In an election year dominated by bombastic rhetoric and a Republican frontrunner who makes daily headlines for controversial statements, Senate Republicans are privately debating whether some in their ranks may need to distance themselves from Donald Trump if he were to win their party's nomination for president.
"You will find candidates who will have to separate themselves from the party's nominee if somebody like him is the nominee," Senate Majority Whip John Cornyn (R-TX) told reporters of the prospects of Donald Trump winning the Republican nomination for President.
"Some of the controversial statement he's made, for example, not disavowing David Duke when he had the opportunity to do so, he seems like he would be a lightning rod," Cornyn said of Trump.
Senate Republicans, in the majority for the first time since 2007, have 24 seats they need to defend in November, 21 of which are senators seeking reelection.
But with Donald Trump making headlines with language and policy proposals that are being openly criticized by Congressional leadership, some Republicans are worried having Trump on the ballot could hurt their chances to hold onto the majority. Republicans currently hold the majority with 54 seats.
"It's a concern to have Trump at the top of the ticket, no doubt, for anybody on the ballot," Sen Jeff Flake, a Republican from Arizona, told reporters.
Trump has received a public rebuttal from Republican leadership in Congress twice in recent months, first in December for his proposal to ban Muslim's from coming to the United States, and most recently this week for failing to immediately disavow David Duke and the KKK during an interview Sunday on CNN.
The most recent controversy prompted both House Speaker Paul Ryan, a Republican from Wisconsin, and Senate Majority Leader Mitch McConnell, a Republican from Kentucky, to condemn Trump, with Ryan saying "this party does not prey on people's prejudices."
"If a person wants to be the nominee of the Republican party, there can be no evasion and no games, they must reject any group or cause that is built on bigotry," Ryan said.
"Senate Republicans condemn David Duke, the KKK, and his racism," McConnell said later, "That is not the view of Republicans that have been elected to the United States Senate, and I condemn his comments in the most forceful way."
The prospect of a Trump candidacy has many Senate Republicans up for reelection balancing a tight-rope of rhetoric when asked if they will support the real-estate developer if he were to become the nominee.
"I've always said I was going to support the nominee, I'm hopeful I'll be able to support the nominee," Senator Richard Burr, a Republican from North Carolina, told reporters when asked if he would support a Candidate Trump.
A spokeswoman for Senator Kelly Ayotte, a Republican up for reelection in New Hampshire, released a statement saying the Senator "intends to support the Republican nominee, however she would like to see how the process plays out." Ayotte herself said she found "Mr. Trump's response to David Duke and the KKK disgusting and offensive."
But others says they will support the Republican nominee no matter who it is.
"I haven't endorsed anybody, and won't, and I'll support the ticket in November," Sen Johnny Isakson, a Republican from Georgia, said when asked if he would support Trump as the Republican nominee.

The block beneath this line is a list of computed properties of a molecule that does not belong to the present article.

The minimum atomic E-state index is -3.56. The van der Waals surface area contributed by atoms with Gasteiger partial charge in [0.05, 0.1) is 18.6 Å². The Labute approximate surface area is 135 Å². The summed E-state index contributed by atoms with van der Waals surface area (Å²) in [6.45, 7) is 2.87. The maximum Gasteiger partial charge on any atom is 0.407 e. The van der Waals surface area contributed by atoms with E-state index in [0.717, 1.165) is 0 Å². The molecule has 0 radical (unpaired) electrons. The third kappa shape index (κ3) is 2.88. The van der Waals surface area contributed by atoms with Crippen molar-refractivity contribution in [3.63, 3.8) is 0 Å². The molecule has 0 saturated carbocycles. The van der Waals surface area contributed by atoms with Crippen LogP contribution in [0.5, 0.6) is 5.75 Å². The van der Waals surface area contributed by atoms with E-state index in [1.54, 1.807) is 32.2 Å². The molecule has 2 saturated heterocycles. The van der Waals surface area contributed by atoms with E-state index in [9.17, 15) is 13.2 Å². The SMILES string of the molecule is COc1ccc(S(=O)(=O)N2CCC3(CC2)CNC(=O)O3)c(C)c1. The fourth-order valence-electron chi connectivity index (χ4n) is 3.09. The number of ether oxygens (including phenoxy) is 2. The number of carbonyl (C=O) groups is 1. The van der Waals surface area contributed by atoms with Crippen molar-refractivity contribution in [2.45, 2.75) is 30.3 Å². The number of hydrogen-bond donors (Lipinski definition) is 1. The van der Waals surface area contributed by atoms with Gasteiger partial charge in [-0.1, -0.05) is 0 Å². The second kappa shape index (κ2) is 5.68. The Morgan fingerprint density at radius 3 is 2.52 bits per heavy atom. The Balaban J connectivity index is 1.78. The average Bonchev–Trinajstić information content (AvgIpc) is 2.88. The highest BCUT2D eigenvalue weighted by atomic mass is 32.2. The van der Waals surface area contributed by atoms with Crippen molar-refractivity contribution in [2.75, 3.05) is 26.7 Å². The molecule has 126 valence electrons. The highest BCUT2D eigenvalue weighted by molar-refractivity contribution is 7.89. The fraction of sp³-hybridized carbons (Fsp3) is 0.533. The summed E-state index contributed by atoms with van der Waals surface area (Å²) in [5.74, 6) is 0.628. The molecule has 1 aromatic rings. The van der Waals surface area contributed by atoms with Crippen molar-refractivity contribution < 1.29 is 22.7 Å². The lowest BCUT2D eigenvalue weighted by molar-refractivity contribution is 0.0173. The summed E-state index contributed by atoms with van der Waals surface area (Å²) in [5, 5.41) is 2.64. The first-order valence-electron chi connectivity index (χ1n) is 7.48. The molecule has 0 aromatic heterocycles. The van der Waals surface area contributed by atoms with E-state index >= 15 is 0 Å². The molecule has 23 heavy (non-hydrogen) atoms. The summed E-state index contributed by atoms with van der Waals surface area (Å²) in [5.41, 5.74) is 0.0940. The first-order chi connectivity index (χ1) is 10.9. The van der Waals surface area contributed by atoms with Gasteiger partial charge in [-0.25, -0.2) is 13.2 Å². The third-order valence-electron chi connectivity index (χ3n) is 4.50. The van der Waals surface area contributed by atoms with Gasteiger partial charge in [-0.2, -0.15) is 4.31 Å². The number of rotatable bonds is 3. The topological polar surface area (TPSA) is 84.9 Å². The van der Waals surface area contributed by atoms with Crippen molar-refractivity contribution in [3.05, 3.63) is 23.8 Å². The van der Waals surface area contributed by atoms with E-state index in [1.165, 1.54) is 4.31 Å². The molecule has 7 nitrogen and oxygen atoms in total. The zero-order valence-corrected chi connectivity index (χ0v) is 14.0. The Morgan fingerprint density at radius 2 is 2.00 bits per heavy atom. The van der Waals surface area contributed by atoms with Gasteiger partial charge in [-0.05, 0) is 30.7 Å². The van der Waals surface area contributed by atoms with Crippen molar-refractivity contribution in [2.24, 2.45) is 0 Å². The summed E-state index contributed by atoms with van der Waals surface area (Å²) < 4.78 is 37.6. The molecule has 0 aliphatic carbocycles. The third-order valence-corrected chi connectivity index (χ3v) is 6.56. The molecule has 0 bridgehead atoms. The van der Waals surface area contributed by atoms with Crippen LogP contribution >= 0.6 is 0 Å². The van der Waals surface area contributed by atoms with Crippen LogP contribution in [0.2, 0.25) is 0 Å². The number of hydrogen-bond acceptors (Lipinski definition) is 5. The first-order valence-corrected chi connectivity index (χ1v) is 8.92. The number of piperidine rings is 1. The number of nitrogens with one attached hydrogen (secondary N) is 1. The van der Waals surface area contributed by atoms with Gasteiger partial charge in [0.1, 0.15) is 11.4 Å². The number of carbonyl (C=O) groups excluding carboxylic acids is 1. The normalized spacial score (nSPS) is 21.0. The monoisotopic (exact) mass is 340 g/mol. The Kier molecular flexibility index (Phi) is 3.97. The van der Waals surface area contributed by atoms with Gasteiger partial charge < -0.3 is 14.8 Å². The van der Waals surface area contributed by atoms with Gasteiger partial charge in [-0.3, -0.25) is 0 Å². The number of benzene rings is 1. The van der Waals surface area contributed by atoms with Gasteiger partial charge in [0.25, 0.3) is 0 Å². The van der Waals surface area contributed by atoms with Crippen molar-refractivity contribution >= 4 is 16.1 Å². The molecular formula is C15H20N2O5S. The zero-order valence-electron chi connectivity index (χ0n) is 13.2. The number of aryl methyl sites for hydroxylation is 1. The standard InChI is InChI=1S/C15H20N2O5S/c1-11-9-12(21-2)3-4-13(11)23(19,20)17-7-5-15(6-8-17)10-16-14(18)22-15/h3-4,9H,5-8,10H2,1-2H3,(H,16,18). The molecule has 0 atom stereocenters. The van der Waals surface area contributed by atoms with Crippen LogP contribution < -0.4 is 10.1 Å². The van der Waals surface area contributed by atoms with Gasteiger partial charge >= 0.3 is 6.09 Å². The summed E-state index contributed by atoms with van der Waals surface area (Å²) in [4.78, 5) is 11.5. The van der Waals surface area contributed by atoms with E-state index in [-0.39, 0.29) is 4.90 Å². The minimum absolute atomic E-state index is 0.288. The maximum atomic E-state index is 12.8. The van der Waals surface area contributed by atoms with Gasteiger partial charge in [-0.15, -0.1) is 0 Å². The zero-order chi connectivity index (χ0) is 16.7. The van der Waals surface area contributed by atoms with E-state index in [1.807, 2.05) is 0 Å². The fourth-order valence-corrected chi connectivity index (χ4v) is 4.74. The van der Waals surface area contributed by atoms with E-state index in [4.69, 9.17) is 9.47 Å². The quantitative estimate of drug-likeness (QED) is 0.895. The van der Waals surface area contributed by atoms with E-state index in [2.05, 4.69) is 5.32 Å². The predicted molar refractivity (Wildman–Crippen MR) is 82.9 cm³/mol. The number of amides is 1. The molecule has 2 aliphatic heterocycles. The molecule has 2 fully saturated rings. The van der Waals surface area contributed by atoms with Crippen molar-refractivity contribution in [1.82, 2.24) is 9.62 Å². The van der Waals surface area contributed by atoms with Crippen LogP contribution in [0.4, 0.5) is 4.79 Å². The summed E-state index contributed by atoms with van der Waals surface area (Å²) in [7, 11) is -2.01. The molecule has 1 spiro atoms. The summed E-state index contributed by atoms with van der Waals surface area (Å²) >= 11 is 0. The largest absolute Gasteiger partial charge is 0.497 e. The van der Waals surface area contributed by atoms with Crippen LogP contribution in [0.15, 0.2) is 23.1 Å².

"I'll support the nominee," Sen Roy Blunt, a Republican from Missouri, said, "I think any of our candidates would be a better President than Secretary Clinton or Senator Sanders.
Sen Lindsey Graham, a Republican from South Carolina who recently ended his own bid for the Republican nomination and has been intensely critical of his party for embracing Trump, says he believes his colleagues are "not going to be judged by Trump," saying "Americans are fair."
"Let's see what happens at the convention, if he does win what kind of Trump do you get?" Graham told reporters, "I mean, at the end of the day everybody has got to make that calculation."
Senator John Thune, the Chairman of the Senate Republican Conference who is also up for reelection, criticized Trump for his response to questions related to the KKK, but admitted that there will be times when Republicans "may not agree with something that the person that's leading your party says."
"I've always said that Republicans in Congress have to run their own races, you know, you've got to take care of your own business," Thune said, "It doesn't matter what's happening above you. Obviously that has down-ballot impacts but you can't control that."
Only one Republican Senator, freshman Ben Sasse from Nebraska, has publicly said he will not support Trump if he becomes the nominee, arguing in a lengthy open letter on Facebook that he would instead look for a third option.
Senator Flake, who has criticized Trump's past rhetoric, says while he's "not willing to concede" that Trump will be the nominee, he is not sure if Congressional Republicans can do anything to stop him.
"From a group that has about, what, nine percent favorables right now, for us to go tell people how to vote probably doesn't make that much difference, frankly," Flake admitted.
But when asked if he believed Trump's excuse for not immediately condemning the KKK and David Duke, Flake did not mince words.
"To blame it on a faulty earpiece--people know, I mean, KKK is pretty easy to hear," Flake said.